A good insurance broker is critical to securing the best possible cyber insurance coverage. Insurance brokers have an understanding of what insurers are selling. This is valuable, because there are no standards for cyber coverage. Different insurers approach the same problem from different angles. Insurance brokers, however, typically do not opine on what the policies cover, as this is a legal function, and brokers do not practice law.
For this reason, sophisticated corporations often seek an independent legal review of their cyber-insurance programs.
Seeing opportunity, law firms have also jumped into this hot new area, with newly minted cyber-experts available to review corporate insurance policies. These lawyers can talk circles around most anyone when it comes to cyber-buzz words, but, when it comes to insurance coverage, they have little judgment or experience, and their counsel, quite frankly, is not that helpful. Others have a great deal of experience, but their experience comes from representing insurance companies.
There are many Insurance company lawyers who represent insurers , but also sell their “cyber-review” services to policyholders. Their marketing materials claim that no one knows better then them as to what the policies cover — as they drafted them in the first instance. Ethically, these firms see no legal conflicts in doing this, as long as things don’t get too contentious. Even if they are correct on the conflicts issue, insurance company lawyers have the wrong mindset for this kind of work. Insurance company lawyers are trained from day one not to see coverage. They place emphasis on irrelevant things, like what insurers like to do, rather than policy language, which is the determining factor for coverage.
In today’s blog post, Mark Miller addresses another issue pertaining to the role of insurance broker claims advocates, namely a misperception that some brokers have about the best way to maximize insurance claim value. Here, Mark addresses a recent visit with a prominent insurance broker seeking referrals from Miller Friel. During that visit, the brokers proudly touted marketing materials about everything they had to offer. One of the ways this broker thought they were creating value, was by preventing lawyers from providing advice regarding the scope of insurance coverage. This prompted us to think about some of the most successful insurance recoveries we have had for corporate clients and how best to use insurance brokers in the process.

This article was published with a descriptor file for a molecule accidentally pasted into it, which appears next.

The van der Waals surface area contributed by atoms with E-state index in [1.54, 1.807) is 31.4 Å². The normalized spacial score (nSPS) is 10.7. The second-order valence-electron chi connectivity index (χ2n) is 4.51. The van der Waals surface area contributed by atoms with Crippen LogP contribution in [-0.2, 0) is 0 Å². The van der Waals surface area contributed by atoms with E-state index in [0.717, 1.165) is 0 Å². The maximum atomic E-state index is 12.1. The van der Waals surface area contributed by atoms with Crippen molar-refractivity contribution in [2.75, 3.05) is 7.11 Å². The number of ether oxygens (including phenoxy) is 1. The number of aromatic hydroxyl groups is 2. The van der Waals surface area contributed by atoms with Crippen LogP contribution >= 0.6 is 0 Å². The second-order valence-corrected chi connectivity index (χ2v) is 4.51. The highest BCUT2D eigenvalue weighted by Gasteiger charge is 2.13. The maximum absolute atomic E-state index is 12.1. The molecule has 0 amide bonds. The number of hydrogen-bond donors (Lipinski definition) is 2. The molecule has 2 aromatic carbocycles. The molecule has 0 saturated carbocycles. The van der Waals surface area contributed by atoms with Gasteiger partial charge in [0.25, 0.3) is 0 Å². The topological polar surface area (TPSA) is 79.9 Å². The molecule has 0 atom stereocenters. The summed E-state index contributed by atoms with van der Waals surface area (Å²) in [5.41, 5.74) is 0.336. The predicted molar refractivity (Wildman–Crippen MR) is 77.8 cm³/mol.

Does a Divided Approach Make Sense?
On one hand, what the broker is saying makes some sense. This broker was really touting its ability to help policyholders settle claims as insurance broker claims advocates. Helping policyholders settle insurance claims is an important function of brokers. Brokers know the right people at the insurance companies, and in many instances, they help settle claims. It only makes sense to leverage contacts.
On the other hand, what this broker is saying is completely foolish. Brokers know a lot of things. They know what insurance companies have paid on claims in the past. Brokers know how insurance companies handle claims. And, oftentimes, brokers know what insurance companies might be willing to pay. But, all of this has nothing to do with what is covered under the insurance policies. Insurance policy coverage is purely a legal issue that has nothing to do with insurance company custom and practice, or what an insurance company is happy to pay to settle a claim. Insurance coverage is controlled by the law, and despite what insurance brokers do, most don’t practice law all that well.
The Role of Insurance Broker Claims Advocates and Lawyers
So, what is an insurance broker claims advocate and what is their role? Lawyers use the word advocate quite seriously, recognizing their obligation to zealously advocate. Insurance brokers use the word more as a marketing phrase, to illustrate that they are helpful in the process of settling claims. What insurance broker claims advocates do is more akin to a lobbyist than an advocate. Insurance broker claims advocates work with insurance companies to see if they can find common ground on a claim. They leverage their contacts to get meetings with insurers. Like a lobbyist, they provide access and contacts. They don’t, however, advocate for coverage in the way that insurance coverage lawyers are bound to do for their clients.
In working with insurance brokers to settle some of the largest insurance claims in the country, we have found that there is a better way. Brokers and lawyers are a team, not advocates against one another. Each has a different but equally important function. Lawyers determine what is covered based on the law and develop strategies to pressure the insurance carrier to pay. This may include submission of legal analysis to the insurer to help them reverse their position on coverage, or it may include other dispute resolution mechanisms. Brokers keep communications open with the insurer, and search for common ground. Together, the whole is much greater than the sum of its parts.
Please watch the video to learn more, or Contact us if you have any questions.